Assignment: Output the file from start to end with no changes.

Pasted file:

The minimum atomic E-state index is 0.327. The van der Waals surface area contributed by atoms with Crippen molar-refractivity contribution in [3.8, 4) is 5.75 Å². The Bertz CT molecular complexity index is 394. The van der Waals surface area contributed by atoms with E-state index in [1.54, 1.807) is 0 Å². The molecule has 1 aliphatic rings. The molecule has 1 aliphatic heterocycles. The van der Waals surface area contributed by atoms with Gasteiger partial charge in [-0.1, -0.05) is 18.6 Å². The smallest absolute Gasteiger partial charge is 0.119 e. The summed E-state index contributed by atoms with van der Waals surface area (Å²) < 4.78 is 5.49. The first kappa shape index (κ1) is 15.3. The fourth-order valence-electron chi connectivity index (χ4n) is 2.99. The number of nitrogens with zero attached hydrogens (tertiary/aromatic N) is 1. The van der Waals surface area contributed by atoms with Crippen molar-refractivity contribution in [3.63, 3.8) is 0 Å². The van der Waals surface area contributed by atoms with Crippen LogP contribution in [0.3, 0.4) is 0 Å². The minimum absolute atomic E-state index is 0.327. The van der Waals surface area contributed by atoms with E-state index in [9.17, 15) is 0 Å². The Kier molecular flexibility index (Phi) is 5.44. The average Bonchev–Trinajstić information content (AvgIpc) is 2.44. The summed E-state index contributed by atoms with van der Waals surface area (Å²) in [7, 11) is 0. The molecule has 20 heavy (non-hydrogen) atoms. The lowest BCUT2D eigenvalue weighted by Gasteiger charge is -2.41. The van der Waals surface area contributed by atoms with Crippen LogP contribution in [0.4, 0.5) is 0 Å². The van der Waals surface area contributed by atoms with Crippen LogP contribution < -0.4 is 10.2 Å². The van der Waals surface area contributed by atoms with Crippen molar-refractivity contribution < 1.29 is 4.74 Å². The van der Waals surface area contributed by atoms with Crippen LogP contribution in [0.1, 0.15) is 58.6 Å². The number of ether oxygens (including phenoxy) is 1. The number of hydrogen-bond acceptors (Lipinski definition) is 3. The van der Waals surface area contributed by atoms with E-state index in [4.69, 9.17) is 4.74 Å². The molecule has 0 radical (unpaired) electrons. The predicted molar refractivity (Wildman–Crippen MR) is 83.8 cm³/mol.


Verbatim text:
The minimum atomic E-state index is 0.327. The van der Waals surface area contributed by atoms with Crippen molar-refractivity contribution in [3.8, 4) is 5.75 Å². The Bertz CT molecular complexity index is 394. The van der Waals surface area contributed by atoms with E-state index in [1.54, 1.807) is 0 Å². The molecule has 1 aliphatic rings. The molecule has 1 aliphatic heterocycles. The van der Waals surface area contributed by atoms with Gasteiger partial charge in [-0.1, -0.05) is 18.6 Å². The smallest absolute Gasteiger partial charge is 0.119 e. The summed E-state index contributed by atoms with van der Waals surface area (Å²) < 4.78 is 5.49. The first kappa shape index (κ1) is 15.3. The fourth-order valence-electron chi connectivity index (χ4n) is 2.99. The number of nitrogens with zero attached hydrogens (tertiary/aromatic N) is 1. The van der Waals surface area contributed by atoms with Crippen molar-refractivity contribution in [3.63, 3.8) is 0 Å². The van der Waals surface area contributed by atoms with Crippen LogP contribution in [0.3, 0.4) is 0 Å². The minimum absolute atomic E-state index is 0.327. The van der Waals surface area contributed by atoms with E-state index in [9.17, 15) is 0 Å². The Kier molecular flexibility index (Phi) is 5.44. The average Bonchev–Trinajstić information content (AvgIpc) is 2.44. The summed E-state index contributed by atoms with van der Waals surface area (Å²) in [7, 11) is 0. The molecule has 20 heavy (non-hydrogen) atoms. The lowest BCUT2D eigenvalue weighted by Gasteiger charge is -2.41. The van der Waals surface area contributed by atoms with Crippen LogP contribution in [0.4, 0.5) is 0 Å². The van der Waals surface area contributed by atoms with Crippen LogP contribution < -0.4 is 10.2 Å². The van der Waals surface area contributed by atoms with Crippen molar-refractivity contribution < 1.29 is 4.74 Å². The van der Waals surface area contributed by atoms with Crippen LogP contribution in [0.1, 0.15) is 58.6 Å². The number of ether oxygens (including phenoxy) is 1. The number of hydrogen-bond acceptors (Lipinski definition) is 3. The van der Waals surface area contributed by atoms with E-state index in [4.69, 9.17) is 4.74 Å². The molecule has 0 radical (unpaired) electrons. The predicted molar refractivity (Wildman–Crippen MR) is 83.8 cm³/mol.